Before I continue, I want to go on record as having acknowledged how lucky I am. I live in San Francisco. We have great restaurants that are generally very friendly to wine lovers. We have liberal and pervasive corkage policies, and the wine lists in the average restaurant are good. Heck, even the wine lists in the average Thai restaurant are pretty good. In our finest restaurants the lists can be phenomenal. In more and more restaurants I am also finding a proper selection of good stemware — a big plus. Things are good for wine lovers in San Francisco, and they seem to be getting better.
Except in one area.
I continually run across waitstaff who are seriously clueless about wine. And I don’t mean someone who can’t tell me the different varietals that are in a particular wine labeled as “Red Blend” on the wine list (although that would be nice, too). I mean so clueless that, when the Pinot Noir poured by the glass is sold out, they suggest a Zinfandel because “it’s similar.” I mean so clueless as to not know how to pour wine into a decanter (hint: turning the bottle upside down vertically and sticking it into the neck of the decanter is NOT the right way). I mean so clueless that they’ve never even tasted any of the wines on the by-the-glass list.
My point here is actually NOT to complain about restaurant service, if you can believe it. When stuff like that happens, I just let it slide. It’s certainly not the server’s fault, and while I am a serious wine geek, I don’t go around imposing my type-A sense of wine on everyone else.
I’m actually trying to talk about what an enormous business mistake restaurateurs are making by not educating their servers about wine in general, and particularly, the wine they serve in the restaurant. Take a look at this (somewhat oblique) study. Among other things, it points out just how powerful a sales tool the average waitperson is when it comes to wine. According to this study, a waitpersons recommendation is the single most effective tool for getting diners to purchase wine, and then to purchase wines that the restaurant might be interested in guiding them to for economic reasons. And given that wine (and other liquor) is usually the highest margin sales item for any restaurant, there is a significant and direct cost to having wine-ignorant waitstaff. You’re leaving money on the table.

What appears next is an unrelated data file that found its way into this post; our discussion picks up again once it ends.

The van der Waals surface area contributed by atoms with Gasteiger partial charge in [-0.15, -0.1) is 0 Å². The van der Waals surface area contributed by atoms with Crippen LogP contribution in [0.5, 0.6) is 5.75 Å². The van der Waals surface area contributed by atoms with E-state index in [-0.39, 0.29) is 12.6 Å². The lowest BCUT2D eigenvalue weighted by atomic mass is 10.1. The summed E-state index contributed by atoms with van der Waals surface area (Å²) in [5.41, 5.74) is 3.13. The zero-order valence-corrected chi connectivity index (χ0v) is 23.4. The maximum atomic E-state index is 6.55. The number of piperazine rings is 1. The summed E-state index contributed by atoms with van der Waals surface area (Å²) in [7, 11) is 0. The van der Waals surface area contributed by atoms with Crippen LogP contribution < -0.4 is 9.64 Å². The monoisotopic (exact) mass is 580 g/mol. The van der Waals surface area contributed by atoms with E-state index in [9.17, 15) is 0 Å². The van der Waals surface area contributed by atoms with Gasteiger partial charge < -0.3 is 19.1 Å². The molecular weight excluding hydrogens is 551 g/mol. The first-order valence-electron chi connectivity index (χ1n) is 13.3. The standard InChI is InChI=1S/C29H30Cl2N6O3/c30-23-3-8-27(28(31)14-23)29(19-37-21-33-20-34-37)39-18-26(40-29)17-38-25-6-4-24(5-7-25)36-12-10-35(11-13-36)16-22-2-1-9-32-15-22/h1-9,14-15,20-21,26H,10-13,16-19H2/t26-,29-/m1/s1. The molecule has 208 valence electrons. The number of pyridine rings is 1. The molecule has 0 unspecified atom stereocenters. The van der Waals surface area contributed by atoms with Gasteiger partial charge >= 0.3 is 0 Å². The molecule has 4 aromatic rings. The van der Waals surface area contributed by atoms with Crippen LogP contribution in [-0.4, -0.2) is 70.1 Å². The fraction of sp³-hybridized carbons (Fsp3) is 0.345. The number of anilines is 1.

Let me turn that around and state it in the positive converse: the more your waitstaff know about wine the more money you stand to make as a restaurateur.
Apart from simply being able to sell the wine better, a wine-savvy waitstaff are much more likely to guide diners to wines that they will actually like, which makes for happier customers and, I’d be willing to bet, even more wine sales.
Now it’s easy for me to sit here (a blogger, not a chef or restaurant owner) and spout off about how restaurants should take the time and energy to train their staff better, but honestly, it’s not that hard. Many of your distributors will even do it for you, in case you didn’t know. I’d bet many of them are happy to come in and educate your staff about the wines you serve, mostly because they probably know how much better a knowledgeable staff sells their product than an ignorant one.
Of course, it would be great if more restaurants would also focus on the skills of wine service, so I don’t have to leap up from my chair and grab that bottle of old Bordeaux from the server before he or she pours all the sediment into the decanter, or tell them to stop before they fill my wine glass up to the very brim. But I know that’s asking a lot.